This in not an official U.S. Department of State (DOS) blog and the views and information presented are my own and do not represent the Fulbright Program or the DOS.
My time in Uganda is quickly coming to an end. Today and tomorrow are the big OCSE Assessment Days I have been planning since the beginning of this visit to Makerere University School of Pharmacy. OSCE stands for Objective Standardized Clinical Examination and it is a practical exam where the students will interact with a pretend patient and use their pharmaceutical care skills to address the issues presented. It could be a patient who needs a prescription filled and some patient education or one who is asking a question and needs advice about how to treat an illness.
For these scenarios, the rooms will have a table with some drug products and other props so it is a little more real than the usual classroom role-play during the Pharmaceutical Care Skills Lab (PCSL) course I’ve been teaching this semester. There could also be hospital scenarios where the student might be presented with the medical chart of a patient, which they will review to find and solve any drug therapy problems. Then the students will have to interact with a pretend Physician to communicate their recommendations. The students will have only 7 minutes to complete the tasks at each of the 5 OSCE Stations they will go through tomorrow.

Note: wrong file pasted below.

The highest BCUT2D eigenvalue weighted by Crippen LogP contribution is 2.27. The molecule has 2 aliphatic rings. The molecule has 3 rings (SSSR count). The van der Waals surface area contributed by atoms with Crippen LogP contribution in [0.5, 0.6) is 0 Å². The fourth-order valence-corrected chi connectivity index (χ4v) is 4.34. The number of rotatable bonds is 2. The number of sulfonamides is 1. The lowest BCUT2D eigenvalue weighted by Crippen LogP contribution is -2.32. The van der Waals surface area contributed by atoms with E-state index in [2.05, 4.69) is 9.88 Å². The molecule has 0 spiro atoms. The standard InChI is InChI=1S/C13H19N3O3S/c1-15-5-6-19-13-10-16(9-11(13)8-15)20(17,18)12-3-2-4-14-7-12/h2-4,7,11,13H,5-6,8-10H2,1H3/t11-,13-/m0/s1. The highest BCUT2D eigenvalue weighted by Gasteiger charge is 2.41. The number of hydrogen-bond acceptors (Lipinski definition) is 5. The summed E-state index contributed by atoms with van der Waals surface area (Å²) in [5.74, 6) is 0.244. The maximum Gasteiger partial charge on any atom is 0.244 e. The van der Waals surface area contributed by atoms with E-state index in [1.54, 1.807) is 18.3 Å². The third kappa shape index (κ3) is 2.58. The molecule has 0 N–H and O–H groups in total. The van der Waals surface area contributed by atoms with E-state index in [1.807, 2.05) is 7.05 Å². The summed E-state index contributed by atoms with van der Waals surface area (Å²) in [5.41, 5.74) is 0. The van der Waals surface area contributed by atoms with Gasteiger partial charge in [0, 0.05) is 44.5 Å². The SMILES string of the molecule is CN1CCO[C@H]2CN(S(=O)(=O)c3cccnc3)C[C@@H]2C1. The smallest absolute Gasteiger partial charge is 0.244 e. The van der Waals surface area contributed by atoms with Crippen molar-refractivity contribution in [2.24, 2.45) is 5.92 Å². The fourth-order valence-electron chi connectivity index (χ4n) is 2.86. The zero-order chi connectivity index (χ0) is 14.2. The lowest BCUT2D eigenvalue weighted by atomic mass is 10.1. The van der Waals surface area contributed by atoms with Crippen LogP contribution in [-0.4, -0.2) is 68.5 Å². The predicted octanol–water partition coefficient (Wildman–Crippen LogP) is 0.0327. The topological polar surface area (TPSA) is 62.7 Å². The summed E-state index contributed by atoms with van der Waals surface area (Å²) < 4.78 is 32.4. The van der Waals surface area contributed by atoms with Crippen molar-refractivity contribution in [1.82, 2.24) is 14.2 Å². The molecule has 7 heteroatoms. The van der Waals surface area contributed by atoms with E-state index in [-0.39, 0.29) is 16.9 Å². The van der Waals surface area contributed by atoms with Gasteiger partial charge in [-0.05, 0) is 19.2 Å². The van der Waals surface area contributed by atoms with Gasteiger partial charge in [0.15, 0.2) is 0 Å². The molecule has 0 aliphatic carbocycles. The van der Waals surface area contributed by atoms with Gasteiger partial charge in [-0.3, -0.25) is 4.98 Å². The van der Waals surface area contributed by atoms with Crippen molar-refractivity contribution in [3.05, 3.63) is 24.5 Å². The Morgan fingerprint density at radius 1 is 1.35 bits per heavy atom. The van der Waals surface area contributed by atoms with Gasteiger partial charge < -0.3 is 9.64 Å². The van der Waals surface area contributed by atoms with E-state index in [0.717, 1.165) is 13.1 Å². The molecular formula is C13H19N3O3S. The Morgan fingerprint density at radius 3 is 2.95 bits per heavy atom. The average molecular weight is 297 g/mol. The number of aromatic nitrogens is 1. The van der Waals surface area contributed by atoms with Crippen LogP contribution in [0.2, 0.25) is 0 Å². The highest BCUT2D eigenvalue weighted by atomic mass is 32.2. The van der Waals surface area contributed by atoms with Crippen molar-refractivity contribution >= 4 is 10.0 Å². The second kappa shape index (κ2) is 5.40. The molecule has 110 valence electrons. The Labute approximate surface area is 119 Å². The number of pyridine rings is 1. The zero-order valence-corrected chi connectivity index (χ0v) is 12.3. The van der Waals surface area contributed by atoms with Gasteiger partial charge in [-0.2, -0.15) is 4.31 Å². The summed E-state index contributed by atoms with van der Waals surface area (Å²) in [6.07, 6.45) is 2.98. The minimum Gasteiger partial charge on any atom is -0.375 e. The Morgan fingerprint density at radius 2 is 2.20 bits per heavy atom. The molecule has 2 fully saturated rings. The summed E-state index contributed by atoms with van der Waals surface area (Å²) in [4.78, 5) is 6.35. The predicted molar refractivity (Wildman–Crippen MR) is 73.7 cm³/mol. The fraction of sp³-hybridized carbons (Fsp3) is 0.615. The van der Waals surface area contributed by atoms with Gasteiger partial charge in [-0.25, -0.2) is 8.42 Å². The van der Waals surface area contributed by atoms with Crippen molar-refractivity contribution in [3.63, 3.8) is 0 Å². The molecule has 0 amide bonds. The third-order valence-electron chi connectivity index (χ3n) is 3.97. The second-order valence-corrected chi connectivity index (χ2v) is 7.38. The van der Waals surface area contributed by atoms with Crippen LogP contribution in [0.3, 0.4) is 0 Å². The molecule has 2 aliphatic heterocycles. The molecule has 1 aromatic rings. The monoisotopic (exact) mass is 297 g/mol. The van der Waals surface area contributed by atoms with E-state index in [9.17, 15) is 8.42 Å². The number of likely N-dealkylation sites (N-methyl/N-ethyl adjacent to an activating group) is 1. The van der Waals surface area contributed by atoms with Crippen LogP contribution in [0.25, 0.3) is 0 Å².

I knew that developing an OSCE Assessment for the PSCL would be a big undertaking but I really thought that it would be the best way to gauge both the success of the course and the abilities of the Ugandan Pharmacy Students. Although I have worked primarily on developing the scenarios, the faculty have reviewed them and made comments and suggestions for improvement. They also have helped with the standard setting, which means they helped me decide how to score each OSCE station. Finally, they have helped me gather together the many people needed to help with this event. We are running the OSCEs two days in a row. We will have all 42 4th Year students go through it today, which will take from 9:30am – 4:30pm and then on Friday, 32 3rd Year students will have a go at it. To accomplish this, we needed 5 faculty to agree to spend their entire day(s) assessing all those students in each of 5 stations. We also require 10 first year pharmacy students to role-play the patients- 5 for each day. I will be the coordinator for both days, unless I need to be pulled to be an assessor if one of the faculty doesn’t show up. Finally we need an additional helper to coordinate student movement between stations and to proctor the sequestration room where all of the students will need to stay until it is their turn. This is to secure the integrity of the exam. So, I’m excited to see how it all works out. Hopefully everyone will show up, both helpers and students, but one of the other faculty and I came up with some contingency plans, in case something doesn’t work out quite as we had hoped. If I’ve learned nothing else from all of my trips to Uganda, it has been to “be flexible” and expect the unexpected. Actually I’ve learned a whole lot of other things but to integrate successfully into this culture, and I’m not saying I’m there yet, you do need to be able to “go with the flow”. I’m really confident things will work out somehow- but I’m just not sure what surprises will pop up. I’ll let you know on Friday or Saturday how it all went…